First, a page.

Recently I posted a vlog where I briefly mentioned how happy I was that my office was finally coming together. Flying high off the newly purchased coffee table to accompany my small loveseat, I could only imagine the fanciful notions I’d conjure while lounging on it. I had a new organizer and notebook to schedule out my blog posts and write ideas down in. A new set of fresh ballpoint pens sat inside the decorative pen holder, that was also new.
All the things that I felt I needed to write were finally in place, except for the small sheepskin rug that was on back order. . . Bummer.
The Driving Force
It would seem that on the surface, I was ready. Surely, armed with my new pens and coffee table, I’d be inspired to write the most captivating blog posts of my freelance career. Hell, I might even finish my novel this year. With the muse of my perfectly-cute blue loveseat I was unstoppable, right?
Wrong. As I glance up at my most recent purchase, a bookshelf from Target that’s lately held more used coffee mugs than actual books, I am brazenly reminded that no amount of cute office supplies will ever encourage great writing or ideas.
The year has merely just begun and I’ve spent more money on my office supplies than I’ve made off of my blog. Big Mistake!
Making Up For Lost Blogs
So here I sit, actually writing the first blog of the year. It’s only taken three weeks and about $600, but I’m finally doing it! Let this be a lesson to the children; if you can’t come up with a good idea with a composition notebook from the dollar store, you probably won’t be able to in a designer folio.
Mistakes Were Made
In the last couple of weeks, while I should have been writing, I’ve done some pretty extensive research on how to run a high performing blog. I started out by giving my website a mini makeover. I love the new clean look it has. It just seems more accessible than before.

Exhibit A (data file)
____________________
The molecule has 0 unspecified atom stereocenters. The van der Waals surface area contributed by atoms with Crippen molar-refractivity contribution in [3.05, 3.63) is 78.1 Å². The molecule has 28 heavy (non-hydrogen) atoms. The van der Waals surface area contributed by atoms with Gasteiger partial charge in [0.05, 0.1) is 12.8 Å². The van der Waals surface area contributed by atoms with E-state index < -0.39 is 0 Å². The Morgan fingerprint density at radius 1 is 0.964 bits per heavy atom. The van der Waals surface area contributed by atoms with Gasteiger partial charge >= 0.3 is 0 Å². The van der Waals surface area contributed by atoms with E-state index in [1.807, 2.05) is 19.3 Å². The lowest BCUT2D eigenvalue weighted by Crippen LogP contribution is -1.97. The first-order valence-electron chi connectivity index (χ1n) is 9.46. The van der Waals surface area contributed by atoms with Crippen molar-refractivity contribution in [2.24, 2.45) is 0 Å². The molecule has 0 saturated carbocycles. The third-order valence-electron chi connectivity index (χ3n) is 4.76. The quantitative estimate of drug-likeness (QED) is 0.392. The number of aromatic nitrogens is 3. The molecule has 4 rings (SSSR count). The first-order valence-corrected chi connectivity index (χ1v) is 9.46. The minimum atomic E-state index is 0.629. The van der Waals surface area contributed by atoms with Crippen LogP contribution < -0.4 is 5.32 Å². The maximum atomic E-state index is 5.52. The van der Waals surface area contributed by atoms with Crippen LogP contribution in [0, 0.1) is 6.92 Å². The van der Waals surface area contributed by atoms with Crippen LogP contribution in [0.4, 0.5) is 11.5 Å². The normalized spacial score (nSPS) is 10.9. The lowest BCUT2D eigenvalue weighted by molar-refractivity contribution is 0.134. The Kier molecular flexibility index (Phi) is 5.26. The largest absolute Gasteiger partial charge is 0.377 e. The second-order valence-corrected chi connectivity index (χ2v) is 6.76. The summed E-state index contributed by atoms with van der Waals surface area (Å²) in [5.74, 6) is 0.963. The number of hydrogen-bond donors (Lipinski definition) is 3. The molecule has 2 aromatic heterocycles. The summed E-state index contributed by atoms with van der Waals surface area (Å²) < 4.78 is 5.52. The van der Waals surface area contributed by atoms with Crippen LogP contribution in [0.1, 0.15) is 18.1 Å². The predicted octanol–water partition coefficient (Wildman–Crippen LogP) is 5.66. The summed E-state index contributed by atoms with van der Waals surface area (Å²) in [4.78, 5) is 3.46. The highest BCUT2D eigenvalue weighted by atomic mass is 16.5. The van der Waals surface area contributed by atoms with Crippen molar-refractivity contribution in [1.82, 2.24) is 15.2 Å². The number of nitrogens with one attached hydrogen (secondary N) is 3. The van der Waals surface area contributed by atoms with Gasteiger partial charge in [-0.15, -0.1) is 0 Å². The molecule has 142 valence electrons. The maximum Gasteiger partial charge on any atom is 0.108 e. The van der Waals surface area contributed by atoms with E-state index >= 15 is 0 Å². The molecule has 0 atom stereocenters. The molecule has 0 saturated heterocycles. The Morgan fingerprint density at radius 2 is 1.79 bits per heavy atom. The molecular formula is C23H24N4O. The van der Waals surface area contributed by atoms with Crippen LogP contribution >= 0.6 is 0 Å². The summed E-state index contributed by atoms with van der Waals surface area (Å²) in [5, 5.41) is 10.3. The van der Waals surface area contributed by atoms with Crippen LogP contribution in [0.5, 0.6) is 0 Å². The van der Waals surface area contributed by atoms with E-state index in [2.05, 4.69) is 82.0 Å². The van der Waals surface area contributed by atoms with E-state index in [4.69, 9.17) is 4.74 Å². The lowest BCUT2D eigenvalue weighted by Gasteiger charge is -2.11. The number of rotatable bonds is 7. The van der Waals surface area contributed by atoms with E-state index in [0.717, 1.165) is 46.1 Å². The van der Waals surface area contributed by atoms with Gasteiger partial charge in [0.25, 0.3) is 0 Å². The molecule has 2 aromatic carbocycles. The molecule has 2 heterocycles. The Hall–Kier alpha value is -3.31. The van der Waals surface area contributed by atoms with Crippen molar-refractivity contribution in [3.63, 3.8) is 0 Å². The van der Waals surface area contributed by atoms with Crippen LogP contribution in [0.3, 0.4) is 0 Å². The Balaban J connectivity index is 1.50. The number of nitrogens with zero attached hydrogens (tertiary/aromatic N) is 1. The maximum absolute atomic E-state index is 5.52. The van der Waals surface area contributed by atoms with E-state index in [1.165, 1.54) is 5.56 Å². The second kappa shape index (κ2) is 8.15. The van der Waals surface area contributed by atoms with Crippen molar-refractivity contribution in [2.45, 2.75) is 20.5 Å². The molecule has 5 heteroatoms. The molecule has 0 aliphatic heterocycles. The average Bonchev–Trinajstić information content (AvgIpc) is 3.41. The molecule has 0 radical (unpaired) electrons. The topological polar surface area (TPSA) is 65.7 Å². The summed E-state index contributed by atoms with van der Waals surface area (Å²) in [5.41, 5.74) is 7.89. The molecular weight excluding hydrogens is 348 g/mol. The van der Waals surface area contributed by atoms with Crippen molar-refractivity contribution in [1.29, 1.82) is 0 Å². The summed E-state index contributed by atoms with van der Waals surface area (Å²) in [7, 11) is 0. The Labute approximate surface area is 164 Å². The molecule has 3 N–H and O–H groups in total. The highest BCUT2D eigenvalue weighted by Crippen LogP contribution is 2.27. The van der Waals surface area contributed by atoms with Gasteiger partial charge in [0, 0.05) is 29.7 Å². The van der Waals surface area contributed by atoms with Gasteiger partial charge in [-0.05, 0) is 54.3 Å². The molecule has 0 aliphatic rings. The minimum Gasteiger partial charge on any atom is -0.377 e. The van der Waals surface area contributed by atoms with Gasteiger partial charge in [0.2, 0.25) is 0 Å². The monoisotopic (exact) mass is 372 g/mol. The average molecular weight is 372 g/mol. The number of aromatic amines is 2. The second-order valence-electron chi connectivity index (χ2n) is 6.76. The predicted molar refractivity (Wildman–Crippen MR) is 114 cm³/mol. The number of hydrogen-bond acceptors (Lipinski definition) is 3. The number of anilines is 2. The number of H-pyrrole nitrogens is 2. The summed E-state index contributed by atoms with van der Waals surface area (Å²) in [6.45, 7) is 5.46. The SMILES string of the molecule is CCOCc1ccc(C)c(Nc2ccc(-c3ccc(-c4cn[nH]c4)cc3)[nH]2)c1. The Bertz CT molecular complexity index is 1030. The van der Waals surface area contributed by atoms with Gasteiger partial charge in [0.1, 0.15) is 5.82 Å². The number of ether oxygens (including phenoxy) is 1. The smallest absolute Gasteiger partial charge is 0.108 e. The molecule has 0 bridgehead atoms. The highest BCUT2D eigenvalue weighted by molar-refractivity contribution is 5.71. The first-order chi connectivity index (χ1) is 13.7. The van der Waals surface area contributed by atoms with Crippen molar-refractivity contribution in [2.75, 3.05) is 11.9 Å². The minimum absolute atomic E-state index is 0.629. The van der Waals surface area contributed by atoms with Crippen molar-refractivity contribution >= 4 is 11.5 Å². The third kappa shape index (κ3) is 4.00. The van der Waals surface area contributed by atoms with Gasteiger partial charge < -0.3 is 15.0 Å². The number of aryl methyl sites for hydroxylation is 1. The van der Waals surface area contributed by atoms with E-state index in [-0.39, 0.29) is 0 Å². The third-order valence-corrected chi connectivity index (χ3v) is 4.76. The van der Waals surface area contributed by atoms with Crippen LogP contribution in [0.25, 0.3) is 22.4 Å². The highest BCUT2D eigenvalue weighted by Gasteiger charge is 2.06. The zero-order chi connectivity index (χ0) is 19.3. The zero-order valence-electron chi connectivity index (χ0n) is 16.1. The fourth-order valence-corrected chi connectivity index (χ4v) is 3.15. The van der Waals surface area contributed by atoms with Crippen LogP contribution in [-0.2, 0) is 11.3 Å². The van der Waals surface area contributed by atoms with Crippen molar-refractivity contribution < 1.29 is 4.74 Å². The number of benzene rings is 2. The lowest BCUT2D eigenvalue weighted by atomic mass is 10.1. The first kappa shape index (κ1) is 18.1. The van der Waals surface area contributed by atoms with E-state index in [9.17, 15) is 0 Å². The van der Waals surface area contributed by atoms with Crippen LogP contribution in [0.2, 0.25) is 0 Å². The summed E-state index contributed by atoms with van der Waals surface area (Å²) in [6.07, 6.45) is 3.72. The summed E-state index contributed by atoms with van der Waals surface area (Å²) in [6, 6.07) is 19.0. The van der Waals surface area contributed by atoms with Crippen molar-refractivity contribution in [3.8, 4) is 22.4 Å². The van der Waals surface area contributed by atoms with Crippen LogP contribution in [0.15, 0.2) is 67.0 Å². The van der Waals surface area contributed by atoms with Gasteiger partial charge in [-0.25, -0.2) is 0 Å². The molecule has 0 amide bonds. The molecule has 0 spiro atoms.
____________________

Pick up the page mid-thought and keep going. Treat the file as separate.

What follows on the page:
I also took notice of what my favorite websites had writing blogs had to offer. What exactly hooked me to come back in the first place? What was the root of their fan base?
Because We Love A List
Here is a list I’ve compiled during my last few weeks of procrastination of websites that have given me some real insight into the blogging world.
I probably ask myself this question every day, and miraculously, every day I come up with a new reason for my continuous stall. I tell myself things like, “You have a stupid job that you need in order to survive.” That becomes the excuse usually when I’m at the stupid job. Once I get home from work, “You just did a full eight hours of work, you’ve been up since 5:30 am and you have to start making dinner soon, so you should definitely take a 20-minute cat-nap instead of actually working towards your life goals for an hour or so.”
The excuses and procrastination continues into my days off, “You’ve had a long grueling week at work, all I want to do is enjoy my family and relax a bit before I have to go back to that soul draining place.”
It just seems to go on and on until I’m so fed up with myself, that I actually write something. Often I’ve thought, “Maybe this is just my process.” I want you to know that this is not any kind of process. . . Well, maybe the process of someone who takes their entire life to write their first book, lies to themselves all the time and then comes to the realization that once they die it won’t be the book that gets published, but their personal diary has potential.
I understand that not holding yourself accountable is not a ‘process.’ Making excuses until you feel so bad about yourself is only harmful to your piece of mind. I know great art and literature has come out of the direst situations, pain, and anguish. But I doubt the greatest writers of our time became successful by hating themselves.
I’m by no means a successful writer, but I do know a few successful people, and they didn’t build their businesses from the ground up and achieve their dreams by continuously beating themselves.
Those people all held themselves accountable for creating their own opportunities. One of the biggest misconceptions I had once I started freelance writing was believing that someone out there was going to give me my big break. That someone had to notice me and completely understand my voice, and what I had to say. I just had to find that right person who would give me my opportunity.
Since then I have talked to and lived with, many a freelancer that have all proven that way of thinking wrong. These people have taught me an invaluable lesson; You don’t wait for an opportunity to knock on your door. You create your own destiny and you own opportunity.
Have there been people who were plucked out of obscurity? Yes. Is that a common occurrence? No. So you’re going to have to work towards your own dreams because everyone else is busy trying to get their own shit together to bother with you right now.